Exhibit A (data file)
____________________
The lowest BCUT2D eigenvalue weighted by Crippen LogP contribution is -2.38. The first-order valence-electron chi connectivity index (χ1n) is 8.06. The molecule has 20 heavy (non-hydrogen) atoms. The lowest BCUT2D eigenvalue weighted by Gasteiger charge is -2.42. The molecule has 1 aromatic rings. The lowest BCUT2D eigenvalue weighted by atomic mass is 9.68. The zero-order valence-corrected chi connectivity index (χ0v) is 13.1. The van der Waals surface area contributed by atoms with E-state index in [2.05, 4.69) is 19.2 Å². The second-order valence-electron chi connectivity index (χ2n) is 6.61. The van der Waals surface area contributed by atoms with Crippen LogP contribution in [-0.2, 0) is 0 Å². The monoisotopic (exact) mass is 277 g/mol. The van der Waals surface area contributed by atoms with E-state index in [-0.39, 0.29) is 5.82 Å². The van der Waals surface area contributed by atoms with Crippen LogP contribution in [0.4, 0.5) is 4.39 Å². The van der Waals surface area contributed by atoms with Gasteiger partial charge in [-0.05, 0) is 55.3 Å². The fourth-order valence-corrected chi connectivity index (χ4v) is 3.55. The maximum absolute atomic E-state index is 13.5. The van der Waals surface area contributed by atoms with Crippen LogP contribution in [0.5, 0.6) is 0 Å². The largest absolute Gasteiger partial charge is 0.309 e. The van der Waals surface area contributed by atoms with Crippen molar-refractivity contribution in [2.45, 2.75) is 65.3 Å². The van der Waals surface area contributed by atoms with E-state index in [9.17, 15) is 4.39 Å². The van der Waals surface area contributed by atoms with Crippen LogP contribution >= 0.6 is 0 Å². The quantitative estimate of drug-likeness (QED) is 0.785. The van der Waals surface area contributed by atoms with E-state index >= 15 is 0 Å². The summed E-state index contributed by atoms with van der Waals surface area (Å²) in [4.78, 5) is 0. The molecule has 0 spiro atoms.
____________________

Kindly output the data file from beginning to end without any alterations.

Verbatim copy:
The lowest BCUT2D eigenvalue weighted by Crippen LogP contribution is -2.38. The first-order valence-electron chi connectivity index (χ1n) is 8.06. The molecule has 20 heavy (non-hydrogen) atoms. The lowest BCUT2D eigenvalue weighted by Gasteiger charge is -2.42. The molecule has 1 aromatic rings. The lowest BCUT2D eigenvalue weighted by atomic mass is 9.68. The zero-order valence-corrected chi connectivity index (χ0v) is 13.1. The van der Waals surface area contributed by atoms with E-state index in [2.05, 4.69) is 19.2 Å². The second-order valence-electron chi connectivity index (χ2n) is 6.61. The van der Waals surface area contributed by atoms with Crippen LogP contribution in [-0.2, 0) is 0 Å². The monoisotopic (exact) mass is 277 g/mol. The van der Waals surface area contributed by atoms with E-state index in [-0.39, 0.29) is 5.82 Å². The van der Waals surface area contributed by atoms with Crippen LogP contribution in [0.4, 0.5) is 4.39 Å². The van der Waals surface area contributed by atoms with Gasteiger partial charge in [-0.05, 0) is 55.3 Å². The fourth-order valence-corrected chi connectivity index (χ4v) is 3.55. The maximum absolute atomic E-state index is 13.5. The van der Waals surface area contributed by atoms with Crippen LogP contribution in [0.5, 0.6) is 0 Å². The largest absolute Gasteiger partial charge is 0.309 e. The van der Waals surface area contributed by atoms with Crippen molar-refractivity contribution in [2.45, 2.75) is 65.3 Å². The van der Waals surface area contributed by atoms with E-state index in [9.17, 15) is 4.39 Å². The van der Waals surface area contributed by atoms with Crippen LogP contribution >= 0.6 is 0 Å². The quantitative estimate of drug-likeness (QED) is 0.785. The van der Waals surface area contributed by atoms with E-state index >= 15 is 0 Å². The summed E-state index contributed by atoms with van der Waals surface area (Å²) in [4.78, 5) is 0. The molecule has 0 spiro atoms.